Happiness has been in short supply over the last couple of years as the COVID pandemic has run rife through once iron-clad certainties and disrupted lives in ways that were unpredictable and often unceasing.
While Kent Haruf’s final novel, Our Souls at Night, wasn’t written with the status quo-busting messiness of the pandemic in mind – the author penned the short but powerful novel in 2014 shortly before his death, with the book published posthumously in 2015 – it does go deep into the heart of one of the central themes of recent times, belonging and connection, both of which have proven difficult to keep alive when social gatherings, travel and physical intimacy have been in soul-sapping short supply.
In this exquisitely rendered, poignant story of two older people, Addie Moore and Louis Waters, we find two people who are lonely in their isolation, estranged in a sense from those who belong to them and to whom they belong, and looking for some sort of meaningful connection.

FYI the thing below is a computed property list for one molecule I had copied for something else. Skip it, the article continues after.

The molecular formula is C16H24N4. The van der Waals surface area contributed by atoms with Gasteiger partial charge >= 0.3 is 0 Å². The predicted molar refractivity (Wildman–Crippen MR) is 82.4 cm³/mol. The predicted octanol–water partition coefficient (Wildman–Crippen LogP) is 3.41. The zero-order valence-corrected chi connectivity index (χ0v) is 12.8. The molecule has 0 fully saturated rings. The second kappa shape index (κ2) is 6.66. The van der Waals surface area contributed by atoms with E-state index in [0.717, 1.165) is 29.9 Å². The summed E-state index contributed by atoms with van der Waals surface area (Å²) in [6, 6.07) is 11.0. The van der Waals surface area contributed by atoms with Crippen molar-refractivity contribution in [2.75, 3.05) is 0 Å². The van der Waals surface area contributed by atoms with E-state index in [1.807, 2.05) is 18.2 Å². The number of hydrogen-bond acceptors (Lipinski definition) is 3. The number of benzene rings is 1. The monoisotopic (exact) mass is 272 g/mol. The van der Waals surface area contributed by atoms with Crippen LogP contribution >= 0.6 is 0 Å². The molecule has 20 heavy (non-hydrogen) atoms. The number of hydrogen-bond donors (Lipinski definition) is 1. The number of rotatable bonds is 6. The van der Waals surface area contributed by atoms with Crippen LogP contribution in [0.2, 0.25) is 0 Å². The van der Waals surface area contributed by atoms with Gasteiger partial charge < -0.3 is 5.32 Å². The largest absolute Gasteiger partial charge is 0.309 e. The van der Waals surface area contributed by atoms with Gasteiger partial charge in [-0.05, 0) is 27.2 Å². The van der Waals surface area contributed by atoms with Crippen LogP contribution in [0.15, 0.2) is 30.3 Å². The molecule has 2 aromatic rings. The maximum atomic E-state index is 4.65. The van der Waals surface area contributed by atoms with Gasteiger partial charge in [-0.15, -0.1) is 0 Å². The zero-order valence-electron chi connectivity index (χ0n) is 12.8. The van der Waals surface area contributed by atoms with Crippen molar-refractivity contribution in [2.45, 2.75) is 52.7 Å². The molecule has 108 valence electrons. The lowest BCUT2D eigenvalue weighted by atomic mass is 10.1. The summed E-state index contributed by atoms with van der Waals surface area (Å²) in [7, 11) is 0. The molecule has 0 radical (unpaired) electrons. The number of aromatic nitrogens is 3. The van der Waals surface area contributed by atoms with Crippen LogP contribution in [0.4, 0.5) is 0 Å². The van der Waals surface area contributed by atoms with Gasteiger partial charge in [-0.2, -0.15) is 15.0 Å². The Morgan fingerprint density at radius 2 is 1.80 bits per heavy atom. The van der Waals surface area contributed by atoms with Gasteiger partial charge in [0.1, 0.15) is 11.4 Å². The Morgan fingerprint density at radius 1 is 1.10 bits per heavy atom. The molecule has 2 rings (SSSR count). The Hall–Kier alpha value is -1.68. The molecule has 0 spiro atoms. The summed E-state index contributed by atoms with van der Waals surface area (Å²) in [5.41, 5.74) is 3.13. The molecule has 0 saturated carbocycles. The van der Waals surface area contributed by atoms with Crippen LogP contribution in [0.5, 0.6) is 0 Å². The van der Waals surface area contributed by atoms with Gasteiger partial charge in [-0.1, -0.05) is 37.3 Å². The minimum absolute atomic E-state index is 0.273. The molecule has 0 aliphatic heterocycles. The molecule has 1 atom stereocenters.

But in the often closeminded small town of Holt, Colorado, the setting for all of Haruf’s books, openness to the new and the transformative is not exactly common, and when Addie suggests to Louis that they spend their nights together in chaste and platonic companionship, many people think it scandalous or risky, an abrogation of propriety and good, decent social behvaiour.
“And then there was the day when Addie Moore made a call on Louis Waters. It was an evening in May just before full dark.
They lived a block apart on Cedar Street in the oldest part of town with elm trees and hackberry and a single maple grown up along the curb back from the sidewalk of the two-story houses. It had been warm in the day but it had turned off cool now in the evening. She went along the sidewalk under the trees and turned in at Louis’s house.” (P. 3)
Thankfully Addie, and later Louis emboldened by her example, don’t care, preferring to stave off the nighttime suffocation of loneliness than meet restrictive societal expectations which seems to preference observance of arcane standards over actual, meaningful connection.